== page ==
Examples of situations where you can use this word:
– When ordering something in a restaurant or a cafe. Even if you couldn’t understand the menu, you can order by either pointing at the pictures or the words written. I’m not sure if I would recommend pointing on something if you have no idea what it is though but I have yet to eat a bad-tasting meal in Japan so there’s a big chance you’ll get something good anyway.
– When shopping.

6. Doko desu ka (どこですか)

A street in the middle of nowhere in Saitama, Japan
Sometimes you just need the question “doko desu ka”. One example of this kind of situation is when you get lost in the countryside of Saitama.

This is a simple question that could be translated as “Where (something) is?”. If the place is clear from the context, just saying this phrase is enough. You can also add a word or a name of place in front of the question.

Examples of situations where you can use this word:
– Asking directions.
– When you are lost and want to know where you’re right now. In this case, you could add the word ima (今, now) or koko (ここ, here) in front of the sentence to be better understood.

7. Ikura desu ka (いくらですか)

A simple way to ask how much something costs. You rarely need to ask this when shopping as most items have price tags on them but it might be useful in cafes or restaurants if you can’t read the menu and there’s no English one available. In case you don’t know Japanese numbers, you might want to carry some kind of memo and a pen with you in order to get the numbers written down for you.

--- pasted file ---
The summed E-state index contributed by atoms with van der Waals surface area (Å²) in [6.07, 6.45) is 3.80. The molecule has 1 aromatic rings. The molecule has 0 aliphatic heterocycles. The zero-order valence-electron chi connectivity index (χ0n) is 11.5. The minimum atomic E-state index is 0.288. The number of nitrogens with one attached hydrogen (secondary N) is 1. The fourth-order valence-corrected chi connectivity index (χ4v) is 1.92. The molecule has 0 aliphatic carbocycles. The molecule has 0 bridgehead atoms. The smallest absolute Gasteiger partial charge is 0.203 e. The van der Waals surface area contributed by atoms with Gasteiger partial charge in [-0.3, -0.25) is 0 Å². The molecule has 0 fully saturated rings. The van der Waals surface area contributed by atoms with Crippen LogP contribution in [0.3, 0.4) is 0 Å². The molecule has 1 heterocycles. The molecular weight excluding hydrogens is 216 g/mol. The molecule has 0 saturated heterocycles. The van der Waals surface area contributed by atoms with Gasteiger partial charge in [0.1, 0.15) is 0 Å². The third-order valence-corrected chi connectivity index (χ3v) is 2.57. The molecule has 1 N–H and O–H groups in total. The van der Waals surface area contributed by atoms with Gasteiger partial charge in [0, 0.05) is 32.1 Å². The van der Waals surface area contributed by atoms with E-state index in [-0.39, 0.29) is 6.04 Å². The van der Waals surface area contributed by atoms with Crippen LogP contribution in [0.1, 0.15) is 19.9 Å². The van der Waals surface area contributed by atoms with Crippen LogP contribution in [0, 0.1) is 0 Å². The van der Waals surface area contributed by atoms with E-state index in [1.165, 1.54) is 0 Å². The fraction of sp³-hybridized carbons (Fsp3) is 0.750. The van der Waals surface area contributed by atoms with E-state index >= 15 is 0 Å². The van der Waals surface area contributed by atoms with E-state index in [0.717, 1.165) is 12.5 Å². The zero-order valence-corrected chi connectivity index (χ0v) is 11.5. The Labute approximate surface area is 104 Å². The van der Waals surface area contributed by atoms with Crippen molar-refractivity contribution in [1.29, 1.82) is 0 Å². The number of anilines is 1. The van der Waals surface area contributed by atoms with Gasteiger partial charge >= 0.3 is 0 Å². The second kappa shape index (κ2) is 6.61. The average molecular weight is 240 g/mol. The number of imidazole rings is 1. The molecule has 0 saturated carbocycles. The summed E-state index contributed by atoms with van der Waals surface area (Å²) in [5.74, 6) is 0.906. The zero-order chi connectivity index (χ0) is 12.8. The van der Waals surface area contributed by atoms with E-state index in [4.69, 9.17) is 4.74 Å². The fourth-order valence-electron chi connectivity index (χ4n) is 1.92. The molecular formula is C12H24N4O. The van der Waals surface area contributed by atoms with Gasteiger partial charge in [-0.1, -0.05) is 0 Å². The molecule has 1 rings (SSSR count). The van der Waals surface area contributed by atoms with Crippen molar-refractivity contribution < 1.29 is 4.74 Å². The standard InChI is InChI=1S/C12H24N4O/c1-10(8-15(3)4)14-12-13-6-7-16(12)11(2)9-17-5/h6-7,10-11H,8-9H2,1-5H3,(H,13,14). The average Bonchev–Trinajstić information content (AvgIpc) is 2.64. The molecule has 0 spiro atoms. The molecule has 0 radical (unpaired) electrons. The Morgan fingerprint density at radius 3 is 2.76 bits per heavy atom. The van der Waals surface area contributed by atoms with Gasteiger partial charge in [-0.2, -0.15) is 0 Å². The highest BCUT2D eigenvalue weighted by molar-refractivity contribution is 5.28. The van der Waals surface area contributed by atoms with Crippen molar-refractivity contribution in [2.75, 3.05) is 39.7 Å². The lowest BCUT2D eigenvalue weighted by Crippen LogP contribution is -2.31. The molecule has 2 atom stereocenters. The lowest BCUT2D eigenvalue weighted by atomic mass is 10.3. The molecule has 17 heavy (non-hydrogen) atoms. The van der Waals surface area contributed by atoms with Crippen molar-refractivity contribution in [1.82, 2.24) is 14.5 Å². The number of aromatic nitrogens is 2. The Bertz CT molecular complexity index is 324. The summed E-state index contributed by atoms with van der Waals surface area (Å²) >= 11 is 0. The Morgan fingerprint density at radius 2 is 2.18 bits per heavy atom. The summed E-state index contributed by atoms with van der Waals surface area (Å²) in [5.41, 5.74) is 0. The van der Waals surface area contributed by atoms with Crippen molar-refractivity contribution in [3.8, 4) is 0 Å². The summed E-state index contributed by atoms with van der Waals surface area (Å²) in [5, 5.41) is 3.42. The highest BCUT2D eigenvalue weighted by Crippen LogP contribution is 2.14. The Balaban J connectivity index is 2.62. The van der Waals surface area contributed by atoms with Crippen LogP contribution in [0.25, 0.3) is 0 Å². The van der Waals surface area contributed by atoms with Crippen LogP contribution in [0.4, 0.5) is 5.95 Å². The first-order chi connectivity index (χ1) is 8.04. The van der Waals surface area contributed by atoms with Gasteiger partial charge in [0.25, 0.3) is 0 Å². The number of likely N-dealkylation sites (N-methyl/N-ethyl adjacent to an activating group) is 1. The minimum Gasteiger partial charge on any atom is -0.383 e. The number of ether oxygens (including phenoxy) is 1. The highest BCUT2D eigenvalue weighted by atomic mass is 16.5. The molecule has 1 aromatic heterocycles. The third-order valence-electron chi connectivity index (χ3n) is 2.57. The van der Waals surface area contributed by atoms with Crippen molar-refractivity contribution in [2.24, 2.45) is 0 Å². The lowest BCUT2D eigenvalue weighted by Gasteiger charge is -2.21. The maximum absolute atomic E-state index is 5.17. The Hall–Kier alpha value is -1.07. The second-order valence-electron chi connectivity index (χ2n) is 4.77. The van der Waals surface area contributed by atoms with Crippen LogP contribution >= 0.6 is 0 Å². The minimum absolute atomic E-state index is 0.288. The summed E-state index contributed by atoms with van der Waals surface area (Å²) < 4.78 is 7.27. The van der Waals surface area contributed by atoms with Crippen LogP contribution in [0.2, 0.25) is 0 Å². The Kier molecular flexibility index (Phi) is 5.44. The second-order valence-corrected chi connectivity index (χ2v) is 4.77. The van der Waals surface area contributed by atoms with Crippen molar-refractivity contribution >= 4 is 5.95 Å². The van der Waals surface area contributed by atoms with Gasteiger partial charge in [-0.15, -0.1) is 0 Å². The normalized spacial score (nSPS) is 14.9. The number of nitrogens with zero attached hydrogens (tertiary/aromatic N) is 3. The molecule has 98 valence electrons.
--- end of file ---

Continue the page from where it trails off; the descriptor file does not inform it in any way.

Examples of situations where you can use this word:
– In a shop or a restaurant when you don’t know how much something costs.
– When asking about train tickets.
– As a pun: ikura also means salmon roe.

8. Tasukete kudasai (助けてください)

A way to ask for help. I would probably only use this when I’m in serious need of help but you can use it in lighter situations as well – just remember to pay attention to the tone of your voice so you won’t be misunderstood.

Examples of situations where you can use this word:
– When you really, really need help. In these times, you can just yell tasukete as well.
– When you have lost something (or are seriously lost yourself).
– When you have got yourself a scary stalker or had something stolen from you.

9. Gomennasai (ごめんなさい)

As sumimasen introduced above at the beginning of this list, gomennasai is also used for apologizing. However, unlike sumimasen, gomennasai only has this meaning – it’s not used as for getting someone’s attention or for asking someone to let you through. It’s used for genuinely apologizing.

Examples of situations where you can use this word:
– When you have done something inappropriate or have offended someone.
– Anytime you feel like you should apologize.

10. Wakarimasen (わかりません)

Last but probably the most useful word in this list. Depending on a situation, wakarimasen means “I don’t understand” or “I don’t know” and you can use it pretty much in any situation you would say the same phrases in English. This one is a lot safer to use than another word for “I don’t know”, shirimasen (知りません) that I would suggest you to not use until you know more of the nuances of Japanese.

Examples of situations where you can use this word:
– When someone suddenly starts talking to you in Japanese and you have no idea what he is saying.
– When someone asks you a question and you don’t know the answer – or for some reason, just don’t want to answer.
– When you’re not sure about something or don’t understand.


For those of you who wish to put a little bit more effort on your Japanese before coming here, I would recommend starting with easy travel phrasebooks such as Toshiya Enomoto’s Japan or Japanese Phrases for Dummies. I also remember enjoying reading More Making Out in Japanese that has recently had a new edition released. It’s a very fun and light one to read but you should remember that there are many words in this book that you should not use on your trip – it doesn’t include only the “good” and polite phrases! Links below and above are affiliated links.